7.
Virulence ; 12(1): 444-469, 2021 12.
Article in English | MEDLINE | ID: covidwho-1117781

ABSTRACT

Owing to the recent outbreak of Coronavirus Disease of 2019 (COVID-19), it is urgent to develop effective and safe drugs to treat the present pandemic and prevent other viral infections that might come in the future. Proteins from our own innate immune system can serve as ideal sources of novel drug candidates thanks to their safety and immune regulation versatility. Some host defense RNases equipped with antiviral activity have been reported over time. Here, we try to summarize the currently available information on human RNases that can target viral pathogens, with special focus on enveloped single-stranded RNA (ssRNA) viruses. Overall, host RNases can fight viruses by a combined multifaceted strategy, including the enzymatic target of the viral genome, recognition of virus unique patterns, immune modulation, control of stress granule formation, and induction of autophagy/apoptosis pathways. The review also includes a detailed description of representative enveloped ssRNA viruses and their strategies to interact with the host and evade immune recognition. For comparative purposes, we also provide an exhaustive revision of the currently approved or experimental antiviral drugs. Finally, we sum up the current perspectives of drug development to achieve successful eradication of viral infections.


Subject(s)
COVID-19/drug therapy , Endoribonucleases/metabolism , RNA, Viral/metabolism , Ribonuclease, Pancreatic/metabolism , Virus Replication/physiology , Eosinophils/metabolism , Humans , Pathogen-Associated Molecular Pattern Molecules/metabolism , SARS-CoV-2/drug effects , SARS-CoV-2/immunology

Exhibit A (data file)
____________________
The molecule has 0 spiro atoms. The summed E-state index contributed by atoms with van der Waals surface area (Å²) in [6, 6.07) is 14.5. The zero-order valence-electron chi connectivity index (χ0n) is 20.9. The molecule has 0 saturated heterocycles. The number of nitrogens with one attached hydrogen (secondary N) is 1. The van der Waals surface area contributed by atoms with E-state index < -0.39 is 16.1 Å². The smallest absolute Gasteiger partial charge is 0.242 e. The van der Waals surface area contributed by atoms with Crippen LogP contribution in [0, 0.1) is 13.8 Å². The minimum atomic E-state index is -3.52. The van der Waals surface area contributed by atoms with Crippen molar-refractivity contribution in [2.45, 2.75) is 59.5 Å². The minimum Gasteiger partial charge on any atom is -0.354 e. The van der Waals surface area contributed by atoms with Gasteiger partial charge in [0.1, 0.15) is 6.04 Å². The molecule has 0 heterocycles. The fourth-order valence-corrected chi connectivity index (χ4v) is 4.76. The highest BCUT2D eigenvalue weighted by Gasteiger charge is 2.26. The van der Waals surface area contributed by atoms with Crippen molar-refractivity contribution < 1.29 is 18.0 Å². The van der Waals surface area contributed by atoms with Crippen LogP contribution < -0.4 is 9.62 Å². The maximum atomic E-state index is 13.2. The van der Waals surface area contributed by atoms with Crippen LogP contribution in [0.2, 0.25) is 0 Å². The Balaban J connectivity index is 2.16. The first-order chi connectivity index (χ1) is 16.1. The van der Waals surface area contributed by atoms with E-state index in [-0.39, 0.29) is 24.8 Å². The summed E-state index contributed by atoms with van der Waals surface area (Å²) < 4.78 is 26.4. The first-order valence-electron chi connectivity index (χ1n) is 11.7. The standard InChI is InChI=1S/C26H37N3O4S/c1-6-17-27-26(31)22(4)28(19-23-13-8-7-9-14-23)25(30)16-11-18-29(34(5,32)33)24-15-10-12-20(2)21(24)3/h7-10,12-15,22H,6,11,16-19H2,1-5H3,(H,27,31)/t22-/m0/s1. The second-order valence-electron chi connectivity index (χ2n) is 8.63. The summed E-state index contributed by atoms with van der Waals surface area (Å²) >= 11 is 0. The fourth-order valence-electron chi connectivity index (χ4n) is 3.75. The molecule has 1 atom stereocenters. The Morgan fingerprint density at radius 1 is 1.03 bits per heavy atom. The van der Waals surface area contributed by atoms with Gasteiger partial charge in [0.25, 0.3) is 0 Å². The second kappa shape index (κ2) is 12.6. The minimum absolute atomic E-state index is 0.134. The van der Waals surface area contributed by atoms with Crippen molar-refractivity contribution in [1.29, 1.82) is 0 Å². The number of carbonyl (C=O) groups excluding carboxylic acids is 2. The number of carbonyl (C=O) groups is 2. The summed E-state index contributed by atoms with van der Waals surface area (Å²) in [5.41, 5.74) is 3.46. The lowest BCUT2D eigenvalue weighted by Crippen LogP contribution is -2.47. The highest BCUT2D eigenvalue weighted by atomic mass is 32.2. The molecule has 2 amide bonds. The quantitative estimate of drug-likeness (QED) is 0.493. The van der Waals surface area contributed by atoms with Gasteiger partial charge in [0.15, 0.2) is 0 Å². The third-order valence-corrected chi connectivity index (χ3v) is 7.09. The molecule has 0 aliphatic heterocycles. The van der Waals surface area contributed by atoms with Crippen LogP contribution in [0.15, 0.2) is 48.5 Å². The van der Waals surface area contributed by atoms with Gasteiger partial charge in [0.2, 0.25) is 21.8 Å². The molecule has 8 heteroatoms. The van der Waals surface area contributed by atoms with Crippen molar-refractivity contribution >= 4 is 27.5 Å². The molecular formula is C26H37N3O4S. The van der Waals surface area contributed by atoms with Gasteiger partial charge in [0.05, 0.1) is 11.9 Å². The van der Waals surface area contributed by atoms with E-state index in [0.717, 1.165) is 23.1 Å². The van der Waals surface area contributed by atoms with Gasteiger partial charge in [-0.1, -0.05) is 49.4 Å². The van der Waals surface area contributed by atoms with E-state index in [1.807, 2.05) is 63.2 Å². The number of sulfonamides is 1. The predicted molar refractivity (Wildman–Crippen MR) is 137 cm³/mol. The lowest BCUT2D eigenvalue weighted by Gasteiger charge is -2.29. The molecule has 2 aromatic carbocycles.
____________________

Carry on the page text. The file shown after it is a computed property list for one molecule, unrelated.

8.
Cell Rep Med ; 1(5): 100078, 2020 08 25.
Article in English | MEDLINE | ID: covidwho-694586

ABSTRACT

Severe disease of SARS-CoV-2 is characterized by vigorous inflammatory responses in the lung, often with a sudden onset after 5-7 days of stable disease. Efforts to modulate this hyperinflammation and the associated acute respiratory distress syndrome rely on the unraveling of the immune cell interactions and cytokines that drive such responses. Given that every patient is captured at different stages of infection, longitudinal monitoring of the immune response is critical and systems-level analyses are required to capture cellular interactions. Here, we report on a systems-level blood immunomonitoring study of 37 adult patients diagnosed with COVID-19 and followed with up to 14 blood samples from acute to recovery phases of the disease. We describe an IFNγ-eosinophil axis activated before lung hyperinflammation and changes in cell-cell co-regulation during different stages of the disease. We also map an immune trajectory during recovery that is shared among patients with severe COVID-19.


Subject(s)
COVID-19/immunology , Adaptive Immunity , Adult , Basophils/metabolism , COVID-19/blood , Cell Communication , Convalescence , Eosinophils/metabolism , Female , Humans , Inflammation , Interferon-gamma/blood , Interleukin-6/blood , Longitudinal Studies , Male , SARS-CoV-2 , Severity of Illness Index
9.
J Interferon Cytokine Res ; 40(9): 443-445, 2020 09.
Article in English | MEDLINE | ID: covidwho-690435

ABSTRACT

The current pandemic of COVID-19 and the identification of accessible biomarkers of disease progression is of clinical importance in the management of this novel and serious disease. This study was completed to provide information regarding 1 possible uniquely upregulated marker in this illness, eosinophil-derived neurotoxin (EDN-1). A literature search was undertaken to provide medical data regarding EDN-1 as a biomarker in the clinical setting. The literature identified was further analyzed to identify its use in the clinical setting of viral disease and asthma.


Subject(s)
Alveolar Epithelial Cells/metabolism , Coronavirus Infections/pathology , Eosinophil-Derived Neurotoxin/metabolism , Pneumonia, Viral/pathology , Betacoronavirus , Biomarkers/analysis , COVID-19 , Cytokine Release Syndrome/pathology , Eosinophils/metabolism , Humans , Pandemics , SARS-CoV-2 , Transcriptome/genetics